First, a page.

Otherworldly wolves, ravens and moons

Sandra Storey's art literally leaps off the walls. Wednesday night one of her clay wolves featured at Gallery 22 decapitated itself and tumbled to the ground. Amazingly, nothing broke.

Sandra Storey’s art literally leaps off the walls.

Wednesday night one of her clay wolves featured at Gallery 22 decapitated itself and tumbled to the ground.

Amazingly, nothing broke.

An industrial hanger was to blame and Storey was able to let out a huge sigh of relief.

She spent just over two months rolling, firing and painting about 20 clay sculptures for her show Small Changes.

It’s an exceptional amount of work for such a short period of time.

Losing her job this past June gave her the opportunity to work 14-hour days on her art.

But it wasn’t a happy fact, at first.

“When I lost my job, that threw me for a loop,” said Storey.

“I had a lot of my identity wrapped up in it.”

No longer having her job to rely on, she turned to her art full-steam.

“I started stripping back the trappings of what I thought made my life.”

There’s a certain darkness that arises from Storey’s exhibit.

She draws on mythologies and animal legends from around the world to create fantastical pieces like armoured wolves, personified moons and goat shamans.

It’s an exhibit that doesn’t work everywhere with audiences.

“People in New Zealand would look at my work and think its freaky and dark,” she said explaining the country has no predatory animals and as such, very little folklore.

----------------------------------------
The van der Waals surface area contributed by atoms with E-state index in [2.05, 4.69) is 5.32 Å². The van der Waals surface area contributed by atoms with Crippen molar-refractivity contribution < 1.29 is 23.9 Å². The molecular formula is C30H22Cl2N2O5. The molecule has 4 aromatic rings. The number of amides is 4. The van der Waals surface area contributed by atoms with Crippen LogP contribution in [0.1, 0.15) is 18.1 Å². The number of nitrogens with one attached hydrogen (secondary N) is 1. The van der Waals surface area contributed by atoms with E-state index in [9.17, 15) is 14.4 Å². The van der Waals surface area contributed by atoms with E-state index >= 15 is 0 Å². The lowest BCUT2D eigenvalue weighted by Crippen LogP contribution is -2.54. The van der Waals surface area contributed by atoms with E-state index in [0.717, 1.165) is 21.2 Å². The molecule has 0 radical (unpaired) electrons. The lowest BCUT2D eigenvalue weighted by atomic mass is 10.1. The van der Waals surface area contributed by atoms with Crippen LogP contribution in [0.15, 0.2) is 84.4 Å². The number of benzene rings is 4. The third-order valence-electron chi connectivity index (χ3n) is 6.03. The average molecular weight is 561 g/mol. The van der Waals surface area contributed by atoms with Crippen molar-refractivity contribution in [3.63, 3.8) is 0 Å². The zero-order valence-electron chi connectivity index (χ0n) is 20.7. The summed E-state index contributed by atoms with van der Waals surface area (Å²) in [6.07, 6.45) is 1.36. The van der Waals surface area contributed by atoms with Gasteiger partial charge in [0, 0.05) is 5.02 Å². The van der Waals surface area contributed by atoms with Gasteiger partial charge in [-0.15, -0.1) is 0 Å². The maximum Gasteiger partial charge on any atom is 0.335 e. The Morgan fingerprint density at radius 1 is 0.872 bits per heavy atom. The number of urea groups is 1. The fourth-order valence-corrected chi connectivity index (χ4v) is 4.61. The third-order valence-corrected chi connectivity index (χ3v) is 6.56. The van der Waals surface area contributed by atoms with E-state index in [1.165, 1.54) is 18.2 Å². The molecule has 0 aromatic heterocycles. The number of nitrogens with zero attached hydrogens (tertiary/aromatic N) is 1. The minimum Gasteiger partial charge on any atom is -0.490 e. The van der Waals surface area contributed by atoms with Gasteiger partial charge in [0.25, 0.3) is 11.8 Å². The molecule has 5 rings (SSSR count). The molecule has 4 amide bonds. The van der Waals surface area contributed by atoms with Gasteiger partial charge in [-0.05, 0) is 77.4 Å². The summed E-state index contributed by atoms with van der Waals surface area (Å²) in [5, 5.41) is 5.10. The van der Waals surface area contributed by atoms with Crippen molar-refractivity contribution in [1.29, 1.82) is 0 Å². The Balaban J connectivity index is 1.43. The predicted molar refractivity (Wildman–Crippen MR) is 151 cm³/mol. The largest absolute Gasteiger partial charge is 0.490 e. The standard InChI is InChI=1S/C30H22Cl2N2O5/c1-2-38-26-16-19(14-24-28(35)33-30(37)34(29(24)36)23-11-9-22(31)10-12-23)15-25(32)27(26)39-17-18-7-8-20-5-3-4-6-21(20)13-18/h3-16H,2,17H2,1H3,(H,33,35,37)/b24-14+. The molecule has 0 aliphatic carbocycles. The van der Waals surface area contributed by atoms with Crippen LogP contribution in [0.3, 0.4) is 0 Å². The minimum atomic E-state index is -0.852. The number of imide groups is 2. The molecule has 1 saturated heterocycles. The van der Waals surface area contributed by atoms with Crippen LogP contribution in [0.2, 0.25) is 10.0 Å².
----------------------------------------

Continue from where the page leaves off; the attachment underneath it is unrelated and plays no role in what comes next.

“But people here see it.”

Storey was born and raised in the Yukon.

After she attended the Emily Carr School of Art and Design for four years, she decided to jump on a 10.6-metre sailboat and speed off to New Zealand.

She lived there for 12 years doing clay work on the side.

“I hated the artwork I did there though,” she said.

“I was mostly creating ponies and birds for the rich farmers in the area.”

Eventually she was called back to the Yukon by her ailing parents.

It was about time.

“I was getting homesick,” said Storey.

Because of New Zealand’s dampness, she was also spending two to three months a year in the hospital with her asthma. She had to carry a portable respirator everywhere she went.

It was this life-long illness that influenced her path as an artist.

As a child she spent long periods of time in the hospital. With nothing else to do, she read mythology books and sculpted plasticine figures.

In high school, she studied under artist Ted Harrison who encouraged her to take up clay.

That set off a 20-year relationship with the medium.

Small Changes flaunts Storey’s experienced and creative handling of clay.

The piece We All Go Round and Round, a collection of ravens and rabbits chasing each other, was fired not in a kiln, but in a pit of leaves and sawdust for 24 hours. The ultimate effect is a burnt almond colour.

She incorporates twigs, leaves and straw into her work and uses oxides, a traditional method to paint her clay.

And all her clay is recycled from art classes Storey has taught in the past.

Still jobless, she has decided to establish herself as a full-time artist in the Yukon.

She already has another show planned for the spring with potter Larry DuGuay.

However, she wants to focus her efforts on selling her artwork outside the territory.

“I don’t want to saturate the market here,” she said.

You can check out Storey’s work at Gallery 22 above Triple J’s music until October 16.

Contact Vivian Belik at

vivianb@yukon-news.com